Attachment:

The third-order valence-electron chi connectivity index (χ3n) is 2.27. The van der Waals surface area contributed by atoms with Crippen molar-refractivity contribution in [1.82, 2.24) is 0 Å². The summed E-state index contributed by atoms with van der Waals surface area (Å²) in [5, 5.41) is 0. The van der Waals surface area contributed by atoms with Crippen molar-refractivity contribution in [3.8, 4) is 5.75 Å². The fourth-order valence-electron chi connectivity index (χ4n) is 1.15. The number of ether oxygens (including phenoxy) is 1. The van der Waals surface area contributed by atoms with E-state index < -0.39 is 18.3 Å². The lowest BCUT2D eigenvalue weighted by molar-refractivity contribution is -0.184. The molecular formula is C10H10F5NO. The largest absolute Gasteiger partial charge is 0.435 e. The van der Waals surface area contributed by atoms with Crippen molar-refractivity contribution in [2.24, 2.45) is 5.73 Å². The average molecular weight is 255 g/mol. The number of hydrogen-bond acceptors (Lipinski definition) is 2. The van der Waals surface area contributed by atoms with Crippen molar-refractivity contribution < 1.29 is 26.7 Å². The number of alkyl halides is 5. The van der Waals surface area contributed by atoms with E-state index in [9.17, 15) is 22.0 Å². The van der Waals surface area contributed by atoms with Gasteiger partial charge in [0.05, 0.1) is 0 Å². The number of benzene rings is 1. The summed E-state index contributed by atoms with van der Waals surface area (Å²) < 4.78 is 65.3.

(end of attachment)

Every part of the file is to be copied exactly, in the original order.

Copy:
The third-order valence-electron chi connectivity index (χ3n) is 2.27. The van der Waals surface area contributed by atoms with Crippen molar-refractivity contribution in [1.82, 2.24) is 0 Å². The summed E-state index contributed by atoms with van der Waals surface area (Å²) in [5, 5.41) is 0. The van der Waals surface area contributed by atoms with Crippen molar-refractivity contribution in [3.8, 4) is 5.75 Å². The fourth-order valence-electron chi connectivity index (χ4n) is 1.15. The number of ether oxygens (including phenoxy) is 1. The van der Waals surface area contributed by atoms with E-state index < -0.39 is 18.3 Å². The lowest BCUT2D eigenvalue weighted by molar-refractivity contribution is -0.184. The molecular formula is C10H10F5NO. The largest absolute Gasteiger partial charge is 0.435 e. The van der Waals surface area contributed by atoms with Crippen molar-refractivity contribution in [2.24, 2.45) is 5.73 Å². The average molecular weight is 255 g/mol. The number of hydrogen-bond acceptors (Lipinski definition) is 2. The van der Waals surface area contributed by atoms with Crippen molar-refractivity contribution < 1.29 is 26.7 Å². The number of alkyl halides is 5. The van der Waals surface area contributed by atoms with E-state index in [9.17, 15) is 22.0 Å². The van der Waals surface area contributed by atoms with Gasteiger partial charge in [0.05, 0.1) is 0 Å². The number of benzene rings is 1. The summed E-state index contributed by atoms with van der Waals surface area (Å²) < 4.78 is 65.3.